Words On Birds by Steve Grinley
Winter Storms Take A Toll on Birds
February 21, 2015
By Steve Grinley
This winter’s relentless storms have been a struggle for many of us. It is particularly hard on the birds. They seem to know when a storm is approaching, as they flocked to the feeders in the days before the storm, fueling up to sustain them through the worst of it. It seems that they can predict the weather with more certainty than our best trained meteorologists. We have had tens of goldfinches filling every available perch on our thistle feeders, devouring the Finch Mix seed as fast as we can fill the feeders.
Birds are supplementing their natural food with the seed and suet at your feeders. The availability of feeder-food makes it a bit easier for them, especially right before and after a storm when natural food supplies may be covered with snow or caked in ice. So it is important to go out right after a storm and clear the feeders of snow and ice. With the blizzard conditions that we have experienced, the snow is being blown horizontally for many of the storms and feeders get covered and clogged with snow.
Be sure to scrape away all the snow and ice, especially from the perch areas and around the feeding ports on the feeders. I have had to scrape the snow off the suet and hanging seed cakes, often more than once because of the blowing snow.
In addition to seed and suet, you can put out some fruit for the fruit eating birds including robins, bluebirds and mockingbirds. Bluebirds enjoy crumbled suet, especially peanut or insect suet, on a platform or dish feeder. If you have plantings in your yard such as crab apple, winterberry or holly, they may attract cedar waxwings, wintering hermit thrushes or catbirds which might feast on the natural fruit.
I have had a number of customers tell me that they have had bluebirds at their heated bird bath. A heated bird bath will draw many birds to it, as fresh water is essentially unavailable with these frigid temperatures. Even birds that don’t normally visit feeders may take advantage of the open water.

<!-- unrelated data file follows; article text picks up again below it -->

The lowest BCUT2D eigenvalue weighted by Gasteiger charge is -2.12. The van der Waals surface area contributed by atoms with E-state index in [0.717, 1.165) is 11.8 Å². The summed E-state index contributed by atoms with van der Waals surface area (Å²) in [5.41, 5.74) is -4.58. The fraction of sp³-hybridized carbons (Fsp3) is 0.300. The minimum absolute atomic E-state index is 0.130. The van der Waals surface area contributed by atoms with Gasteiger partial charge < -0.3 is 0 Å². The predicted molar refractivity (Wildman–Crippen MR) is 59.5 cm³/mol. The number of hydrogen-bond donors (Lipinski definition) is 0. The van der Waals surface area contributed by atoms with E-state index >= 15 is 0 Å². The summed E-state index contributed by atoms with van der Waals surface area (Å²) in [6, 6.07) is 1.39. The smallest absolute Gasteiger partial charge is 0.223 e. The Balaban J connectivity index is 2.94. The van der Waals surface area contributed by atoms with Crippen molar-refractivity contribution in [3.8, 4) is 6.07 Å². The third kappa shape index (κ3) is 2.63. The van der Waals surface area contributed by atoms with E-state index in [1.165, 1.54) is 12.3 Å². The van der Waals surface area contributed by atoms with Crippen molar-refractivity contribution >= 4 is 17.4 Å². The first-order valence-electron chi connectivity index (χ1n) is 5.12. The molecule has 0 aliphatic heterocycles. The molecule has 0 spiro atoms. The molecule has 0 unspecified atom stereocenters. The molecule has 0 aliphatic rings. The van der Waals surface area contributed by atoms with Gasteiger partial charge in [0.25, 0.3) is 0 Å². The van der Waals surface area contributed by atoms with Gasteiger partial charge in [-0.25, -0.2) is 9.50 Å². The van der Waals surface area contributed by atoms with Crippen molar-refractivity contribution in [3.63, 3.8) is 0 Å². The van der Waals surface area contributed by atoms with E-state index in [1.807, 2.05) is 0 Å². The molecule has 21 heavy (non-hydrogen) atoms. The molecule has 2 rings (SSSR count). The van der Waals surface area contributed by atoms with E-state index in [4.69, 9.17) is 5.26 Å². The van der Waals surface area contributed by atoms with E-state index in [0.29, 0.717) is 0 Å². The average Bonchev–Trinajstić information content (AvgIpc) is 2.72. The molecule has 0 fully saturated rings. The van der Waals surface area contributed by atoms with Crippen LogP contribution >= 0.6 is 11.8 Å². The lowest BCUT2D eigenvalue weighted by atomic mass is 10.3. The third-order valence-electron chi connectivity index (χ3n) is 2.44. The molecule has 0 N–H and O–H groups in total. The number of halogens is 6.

At the height of the storms, and during these long, frigid New England nights, birds seek shelter wherever they can find it. Some choose thickets, brush piles, evergreens, rhododendron, or other sheltering shrubs and trees. Some will crowd into cavities in trees, buildings and other structures to keep warm. You can help the birds by putting up roosting boxes or roosting pockets where birds can huddle to keep warm. Birds also use nesting boxes for roosting, so if you have bird houses around your yard that you have left up for the winter, these will provide added shelter at night for the birds. You can add grasses, cotton, or dryer lint to the boxes to add further insulation for the birds, but if it gets wet inside, you will have to change it out.
A West Newbury resident has a bird-cam in one of her bluebird nesting boxes that she monitors during the spring and summer. She keeps the nesting box up during the winter but had rolled up the cord from the camera to store from the winter. A few winters ago, she saw the bluebirds checking out the box and decided to hook the camera back up to her TV. Because the camera has infrared, she could watch what transpired in the house at night. The first night, five bluebirds were jockeying for position in the bird house, fighting one another until two got expelled. She watched the remaining three bluebirds hunker down for the night. She watched the next night and all five bluebirds came to terms, huddling together in the one box. They must have figured out that the body heat of five was better than three!
When I watched the feeders after the storm, I realized that the storm may have taken its toll. I have a song sparrow that is missing its tail. Not sure if it was storm related, as I do get visits from a young Cooper’s hawk. It could be that the song sparrow was just barely fast enough to prevent being a meal for the hawk!
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